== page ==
Democrat Stacey Abrams and Republican Gov. Brian Kemp clashed in testy exchanges Monday on questions on the economy, education and guns during the first of two scheduled debates in Georgia’s gubernatorial election.
Kemp, the incumbent governor, and Abrams, the former minority leader of the Georgia House of Representatives, frequently took direct aim at one another’s policies while often ignoring Libertarian Party nominee Shane Hazel, the third candidate on stage in Atlanta, who polls show has virtually no hope of winning in November. The meeting between the two frontrunners is a rematch of their close 2018 matchup in which Kemp bested Abrams by a margin of less than 2% of the vote.
This time around, Kemp ran on his record as governor, praising his decision to lift COVID-19 restrictions earlier than other states while attempting to frame Abrams as soft on crime. Abrams countered that with Kemp as governor, homicides and shootings have spiked in each of the last two years.
Kemp also emphasized Abrams’s ties to President Biden, making the case that Democratic policies have harmed the economy.
“I would remind you that Stacey Abrams ran to be Joe Biden’s running mate,” Kemp said. “She supports these policies.”
Abrams, meanwhile, portrayed Kemp’s anti-abortion and gun policies as “dangerous” and used Monday’s debate to try to appeal to undecided conservative voters by highlighting her plans for expanding small business opportunities and championing her plan to raise salaries for teachers.
“Brian Kemp does not have a plan,” Abrams said of the governor’s handling of minority-owned businesses. “It was only until July of this year that he finally acknowledged that there might be a problem. He said we might need to study it. I would tell him to cheat off my paper. I know the answer.”
Abrams presented her vision for the state as one of helping to keep it safe from a variety of threats, especially the horrific mass shootings that have been carried out in schools across the nation.
“These are communities that want to be safe,” Abrams said midway through the debate, highlighting Kemp’s latest gun law, which allows for permitless carry around the state. “They don’t want to have to carry weapons. … We can protect the Second Amendment and second graders.”
Recent polling shows Abrams continues to trail Kemp, but that margin appears to be shrinking, with about three weeks remaining until election day. The most recent CBS News Battleground Tracker poll shows Kemp leading Abrams 52% to 46%, while the most recent Quinnipiac poll from last week shows Abrams behind by just one percentage point.
An estimated 4 million people will vote in this year’s midterm election, with at least half of those voters expected to vote early. Abrams, who founded Fair Fight, an organization that addresses voter suppression, hopes that upwards of 200,000 Georgians will get out and vote in this first week of early voting.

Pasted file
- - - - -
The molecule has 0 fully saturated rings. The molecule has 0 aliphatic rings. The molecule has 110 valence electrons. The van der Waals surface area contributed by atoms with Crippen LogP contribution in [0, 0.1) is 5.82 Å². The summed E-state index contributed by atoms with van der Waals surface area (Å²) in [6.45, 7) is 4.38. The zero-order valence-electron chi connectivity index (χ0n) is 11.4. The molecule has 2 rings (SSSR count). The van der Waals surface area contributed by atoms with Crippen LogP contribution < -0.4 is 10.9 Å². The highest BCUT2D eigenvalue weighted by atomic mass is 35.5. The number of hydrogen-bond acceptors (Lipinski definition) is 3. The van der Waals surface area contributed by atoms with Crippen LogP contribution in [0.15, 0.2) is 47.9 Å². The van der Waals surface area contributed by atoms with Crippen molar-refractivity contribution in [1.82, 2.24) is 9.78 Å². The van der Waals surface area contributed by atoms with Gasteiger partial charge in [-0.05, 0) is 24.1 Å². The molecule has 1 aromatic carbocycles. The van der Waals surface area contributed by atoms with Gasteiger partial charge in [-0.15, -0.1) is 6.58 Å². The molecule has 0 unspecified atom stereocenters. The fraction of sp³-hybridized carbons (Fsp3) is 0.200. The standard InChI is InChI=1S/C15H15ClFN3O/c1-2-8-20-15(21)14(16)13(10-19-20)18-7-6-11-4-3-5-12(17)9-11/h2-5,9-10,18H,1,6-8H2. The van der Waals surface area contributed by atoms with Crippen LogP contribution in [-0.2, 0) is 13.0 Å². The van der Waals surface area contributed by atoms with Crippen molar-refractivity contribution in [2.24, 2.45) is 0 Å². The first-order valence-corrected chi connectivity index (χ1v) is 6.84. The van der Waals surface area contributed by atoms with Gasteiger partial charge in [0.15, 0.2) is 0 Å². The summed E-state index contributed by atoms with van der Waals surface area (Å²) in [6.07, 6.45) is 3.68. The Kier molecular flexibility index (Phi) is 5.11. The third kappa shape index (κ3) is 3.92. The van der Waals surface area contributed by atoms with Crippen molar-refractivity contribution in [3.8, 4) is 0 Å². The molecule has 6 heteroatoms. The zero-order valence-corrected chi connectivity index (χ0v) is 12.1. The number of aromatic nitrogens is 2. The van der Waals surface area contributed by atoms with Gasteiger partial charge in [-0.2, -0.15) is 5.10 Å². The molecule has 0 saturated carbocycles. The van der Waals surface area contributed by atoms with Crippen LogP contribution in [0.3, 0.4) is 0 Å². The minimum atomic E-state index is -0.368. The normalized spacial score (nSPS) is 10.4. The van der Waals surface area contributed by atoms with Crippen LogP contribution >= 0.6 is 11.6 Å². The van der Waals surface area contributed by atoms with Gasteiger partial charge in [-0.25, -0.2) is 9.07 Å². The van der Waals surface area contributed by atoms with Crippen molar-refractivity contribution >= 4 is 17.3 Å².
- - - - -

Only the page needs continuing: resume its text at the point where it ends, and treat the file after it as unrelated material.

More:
As of 4:15 p.m. ET on Monday, with several hours of voting still to go on the first day of early voting, at least 100,000 Georgians had cast their ballots, according to Gabriel Sterling, a top Georgia election official.
“This blows away the previous midterm 1st day record of approximately 72,000 and we have lots of voting to go today,” Sterling tweeted Monday.
Notably absent from the debate was any discussion of reparations for Black Americans. Abrams had raised the subject last week.
“I said Yes to reparations,” Abrams tweeted Sunday in a thread. “I always have. But I will never mislead Black people by pretending this is easy.”
Many critics believe this one issue could energize a large number Black voters on Election Day, which Abrams knows she needs to mobilize to have a chance to outlast Kemp. Abrams has made it a point to increase support among Black voters, particularly Black men. At a July event this year she proclaimed, “If Black men vote for me, I will win Georgia.”
At the time, Kemp held a 5-point lead over her, with key metrics indicating that Abrams has 90% of the Black female vote but just 80% of the Black male vote, with another 10% still undecided. While Republicans typically garner about 10% of the Black vote, experts say Democratic politicians cannot afford to slip far below 90% of the Black vote overall and still expect to win.
Yet, reparations is also a highly divisive topic for Republicans and independent white voters, some of whom Abrams courted Monday night, as when she quoted former GOP president and icon Ronald Reagan, saying she wanted to “trust but verify” when it comes to her views on preserving the Second Amendment while enforcing common sense gun legislation.
Cover thumbnail: AP Photo/Ben Gray